Salt affects millions of hectares of farm land in Australia. Students will research the adverse effects that salt has on plants.
Australian Curriculum: Humanities and Social Sciences
Science Inquiry Skills
- Year 4 - With guidance, identify questions in familiar contexts that can be investigated scientifically and predict what might happen based on prior knowledge (ACSIS064)
- Year 5 and 6 - With guidance, pose questions to clarify practical problems or inform a scientific investigation, and predict what the findings of an investigation might be (ACSIS231)
- Year 5 - Living things have structural features and adaptations that help them to survive in their environment (ACSSU043) The growth and survival of living things are affected by the physical conditions of their environment (ACSSU094)
- Wheat seeds (if you have easy access to seeds, this activity can be extended to test salt tolerance of different crops e.g. barley, canola, oats)
- Plastic cups
- Potting mix
- Water bottles
View the photographs on the Department of Agriculture and Food, Western Australia's website: Dryland Salinity in Western Australia
Give students four sticky notes. Ask them to view each image and write a word or comment in response to each photo. Discuss.
Whole class introduction
Dryland salinity is one of the greatest environmental threats facing Western Australia's agricultural land, water, biodiversity and infrastructure. Dryland salinity (non-irrigated land) is defined as salinity at or near the soil surface causing a reduction in plant growth, reduced water quality and damage to infrastructure.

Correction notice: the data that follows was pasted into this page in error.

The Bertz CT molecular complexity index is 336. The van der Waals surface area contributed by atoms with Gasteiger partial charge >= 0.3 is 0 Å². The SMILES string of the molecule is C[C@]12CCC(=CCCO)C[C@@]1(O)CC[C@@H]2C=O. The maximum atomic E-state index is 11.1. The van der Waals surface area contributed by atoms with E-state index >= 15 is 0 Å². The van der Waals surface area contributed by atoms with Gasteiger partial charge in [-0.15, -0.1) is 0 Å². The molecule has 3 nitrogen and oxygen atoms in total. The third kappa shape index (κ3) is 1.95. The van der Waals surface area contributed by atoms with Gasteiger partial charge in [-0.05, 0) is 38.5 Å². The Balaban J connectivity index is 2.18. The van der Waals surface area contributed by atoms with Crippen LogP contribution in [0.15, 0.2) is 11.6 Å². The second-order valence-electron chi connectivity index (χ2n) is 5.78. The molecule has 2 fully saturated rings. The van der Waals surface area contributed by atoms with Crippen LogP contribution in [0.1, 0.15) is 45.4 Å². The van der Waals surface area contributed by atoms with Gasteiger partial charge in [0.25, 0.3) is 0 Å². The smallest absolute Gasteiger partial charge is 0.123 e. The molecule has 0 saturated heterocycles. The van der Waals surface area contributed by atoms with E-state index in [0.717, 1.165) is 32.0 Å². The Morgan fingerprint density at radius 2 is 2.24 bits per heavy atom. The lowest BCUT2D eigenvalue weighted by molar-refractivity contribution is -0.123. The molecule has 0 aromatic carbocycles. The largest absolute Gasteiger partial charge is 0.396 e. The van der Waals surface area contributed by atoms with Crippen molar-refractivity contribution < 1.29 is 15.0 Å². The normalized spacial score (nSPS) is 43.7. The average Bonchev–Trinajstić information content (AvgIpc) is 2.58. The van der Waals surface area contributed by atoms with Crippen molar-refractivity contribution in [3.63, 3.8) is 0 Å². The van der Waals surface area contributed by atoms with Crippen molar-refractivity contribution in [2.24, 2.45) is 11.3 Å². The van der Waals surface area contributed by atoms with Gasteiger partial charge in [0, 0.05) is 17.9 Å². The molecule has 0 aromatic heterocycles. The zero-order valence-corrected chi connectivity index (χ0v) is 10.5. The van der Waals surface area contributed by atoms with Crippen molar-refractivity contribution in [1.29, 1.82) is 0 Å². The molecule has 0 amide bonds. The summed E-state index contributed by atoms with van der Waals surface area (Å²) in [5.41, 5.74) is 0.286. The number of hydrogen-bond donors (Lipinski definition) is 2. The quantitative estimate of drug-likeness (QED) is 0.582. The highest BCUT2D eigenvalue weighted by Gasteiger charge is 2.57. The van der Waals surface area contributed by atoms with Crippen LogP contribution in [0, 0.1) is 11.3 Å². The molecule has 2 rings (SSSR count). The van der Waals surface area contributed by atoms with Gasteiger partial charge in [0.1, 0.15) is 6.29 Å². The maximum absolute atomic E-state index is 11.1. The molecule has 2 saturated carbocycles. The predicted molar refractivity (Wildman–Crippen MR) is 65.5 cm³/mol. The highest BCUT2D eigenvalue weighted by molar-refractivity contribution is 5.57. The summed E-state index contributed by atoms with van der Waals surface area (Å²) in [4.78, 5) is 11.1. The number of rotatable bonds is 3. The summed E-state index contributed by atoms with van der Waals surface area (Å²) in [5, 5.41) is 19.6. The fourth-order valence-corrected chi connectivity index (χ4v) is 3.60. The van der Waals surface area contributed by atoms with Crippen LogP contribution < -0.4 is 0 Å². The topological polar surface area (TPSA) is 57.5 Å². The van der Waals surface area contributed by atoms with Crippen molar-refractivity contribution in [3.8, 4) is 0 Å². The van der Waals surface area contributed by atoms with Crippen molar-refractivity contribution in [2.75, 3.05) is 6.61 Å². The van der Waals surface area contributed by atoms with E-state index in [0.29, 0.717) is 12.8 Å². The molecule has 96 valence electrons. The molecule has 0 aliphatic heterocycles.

Australian soils have always contained salt which was kept at bay by our highly adapted native species that used the water in the soil profile efficiently and kept the watertable low.
As the native vegetation was removed in the development of agricultural lands and replaced with short rooted crops and pasture, the excess water infiltrates the soil profile and collects as groundwater which over time has risen bringing the build-up of natural salts to the soil surface.
Salinity is usually first noticed when plants grow poorly and yields of farm crops and pastures are reduced by more than 25–30%. In severe cases, bare patches, known as salt scalds, develop with salt obvious on the surface. Where groundwater seepage is apparent, saline areas are referred to as saline seeps or seepage scalds (DAFWA, 2015).
More than two million hectares of broadacre farmland in Australia were estimated to be affected by dryland salinity, with more than half in Western Australia (Australian Bureau of Statistics 2002).